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Survivor: Lord of the Flies

Wandered in from the porch (grading boatloads of final papers) to watch enough of the finale of Survivor to note a couple of chronic syndromes:

First, the basic notions of game theory seem to require that the final pair always include someone who is incredibly lame. To win this thing, you want to bring the lousiest player with you to the final decision. Katie should have owned up, that she had no business being there, but instead she made a last-ditch bid for the million bucks, saying she deserved credit for using the "tools" that were available to her, that she "outwitted" the others, etc., though mostly she just snarled.

That brings up the second syndrome: The way the other players in the jury say awful, hateful things that they later regret. The island effect has kicked in. They've been away from civilization too long. Technically this is known as Susan Hawk Syndrome, and if you don't know the reference, never mind. Last night they stood there and called Katie "pathetic" and "worthless" and everything else imaginable other than "verminous." If they did that show for 139 days instead of just 39 we would be allowed to watch the players kill and perhaps even devour the Number Two finisher.

It's a mystery why no one has staged a "Survivor" style show with children. Or have they? Clearly that would draw huge ratings as we watched them revert to crazed animals and attempt to kill one another. What was "Lord of the Flies" if not a treatment for a reality TV show???

Soon to come: Rob and Amber's wedding, followed by Amber giving birth in High-Def, and then the big ratings bonanza: "Rob and Amber's Divorce."

By Joel Achenbach  |  May 16, 2005; 10:24 AM ET
 
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Comments

There have been kids' Survivor-style reality shows on Nickelodeon and Disney, IIRC. My kids have watched them off and on.

From what I've seen, they're pretty tame, of course due to the legal liabilities. I think they've stopped production on the few I managed to see.

My girls like "Survivor" more than the kid's stuff.

bc

Posted by: bc | May 16, 2005 10:55 AM | Report abuse

Jamie Kennedy had a scam where he pretened to be a big shot TV producer pitching the idea of "Child Island" to a bunch of parents. His argument was "Kids are born every day. Great televsiion isn't." And after being given assurances that weren't very reassuring ("medical help is only 2 hours away, etc."), some parents actually said they'd allow their kids to participate.

Posted by: Andrew | May 16, 2005 11:22 AM | Report abuse

Discovery Kids on NBC has a Survivor-style show for kids called "Endurance." It's really quite entertaining. Pairs of kids compete against each other for pieces of endurance (strength, heart, courage, perseverance, luck, trust, leadership, discipline, knowledge, commitment, teamwork and ingenuity). They even "vote" each other off by competing in a "rock-scissors-paper" style elimination. The show is pretty predictable in that the pretty girls and the cute guys often allign, and the girls stab each other in the back, etc. If you went to high school, Endurance should feel pretty familiar to you. Worth watching...

Posted by: Tracy | May 16, 2005 12:06 PM | Report abuse

Thanks for that info Tracy. I'm definitely going to check out "Endurance". While I enjoy reality programming, especially scenarios where contestants get voted off, dismissed or fired, it is the "rock-paper-scissors" that I will be tuning in for. It is about time that this sport gets the recognition it deserves from network/cable television. Although I would prefer to see a show with adults competing in the mental Olympics that is rock-paper-scissors, I will still enjoy watching the kids compete. I just hope that the kids are mature enough to grasp the subtle strategies of the game. Unfortunately, I expect their puny brains will just go with the first object that comes to mind.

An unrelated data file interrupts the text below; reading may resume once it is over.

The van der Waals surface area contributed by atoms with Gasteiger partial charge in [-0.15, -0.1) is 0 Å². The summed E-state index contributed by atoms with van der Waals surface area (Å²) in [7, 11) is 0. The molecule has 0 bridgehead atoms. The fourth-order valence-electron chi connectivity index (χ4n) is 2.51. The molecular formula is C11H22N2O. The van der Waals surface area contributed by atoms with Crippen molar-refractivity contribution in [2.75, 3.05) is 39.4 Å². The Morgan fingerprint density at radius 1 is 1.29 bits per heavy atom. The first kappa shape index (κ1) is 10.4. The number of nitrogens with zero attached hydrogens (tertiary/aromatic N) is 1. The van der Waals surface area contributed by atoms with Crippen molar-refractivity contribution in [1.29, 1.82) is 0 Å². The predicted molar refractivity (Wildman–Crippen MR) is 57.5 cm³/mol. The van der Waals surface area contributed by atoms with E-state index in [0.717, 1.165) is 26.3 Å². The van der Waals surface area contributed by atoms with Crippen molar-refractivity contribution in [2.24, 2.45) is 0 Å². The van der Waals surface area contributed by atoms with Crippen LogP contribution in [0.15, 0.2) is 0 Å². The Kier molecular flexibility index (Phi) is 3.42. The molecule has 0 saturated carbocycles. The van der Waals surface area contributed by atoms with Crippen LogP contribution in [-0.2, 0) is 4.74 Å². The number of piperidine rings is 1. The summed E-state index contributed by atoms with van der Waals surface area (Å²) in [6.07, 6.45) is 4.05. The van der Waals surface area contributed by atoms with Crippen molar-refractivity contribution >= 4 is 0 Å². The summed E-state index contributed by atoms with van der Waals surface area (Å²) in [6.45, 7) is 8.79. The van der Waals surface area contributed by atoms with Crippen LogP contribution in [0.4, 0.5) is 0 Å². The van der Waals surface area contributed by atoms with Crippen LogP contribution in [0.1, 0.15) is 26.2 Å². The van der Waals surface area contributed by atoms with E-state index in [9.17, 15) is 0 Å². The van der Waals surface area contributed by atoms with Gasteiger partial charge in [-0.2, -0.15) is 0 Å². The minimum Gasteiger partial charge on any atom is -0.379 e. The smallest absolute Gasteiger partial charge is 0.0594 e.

Posted by: Jon | May 16, 2005 3:21 PM | Report abuse

Actually the just-passed season of Endurance was fascinating. Since the kids are high school age it's like high school times two. There is a fair amount of strategizing that happens. The host, JD Roth, does a pretty good Jeff Probst impersonation. A lot of the "symbolism" is fairly hokie but it gives a storyline to the proceedings. One pretty girl ended up getting paired with a big obviously gay drama queen of a boy who turned out to be one of the stronger competitors there. She seemed to really "grow" during the course of the season when she realized that she had completely misjudged him. And the host was clearly rooting for them to win. The really scheming conniving girl had a partner who was not down with her program and couldn't stand her. So there was plenty of conflict. The team that won was pretty predictable but the show was great. Much better than previous season IMHO.

Posted by: Glenn | May 16, 2005 3:33 PM | Report abuse

http://www.rpschamps.com/

Posted by: Jason | May 16, 2005 3:34 PM | Report abuse

having sex with the cat I take it???

Posted by: boohaaa | May 17, 2005 5:55 PM | Report abuse

About Romber...I don't think we'll see any birth stories until CBS has decided on Amazing Race All-Stars. And if they lose that one too, the divorce special will come sans birth special.

Posted by: Anniethena | May 25, 2005 5:51 PM | Report abuse

My favorite Survivor participants were Tina Wesson and Rodger Bingham. That is because they had wonderful personalities. If you're thinking about going on Survivor, I can only tell you that you need to have a good personality. It will get you farther than you think! Then again, you may not want to take a ten-year-old's advice.

Posted by: Kelly | February 19, 2006 2:12 PM | Report abuse

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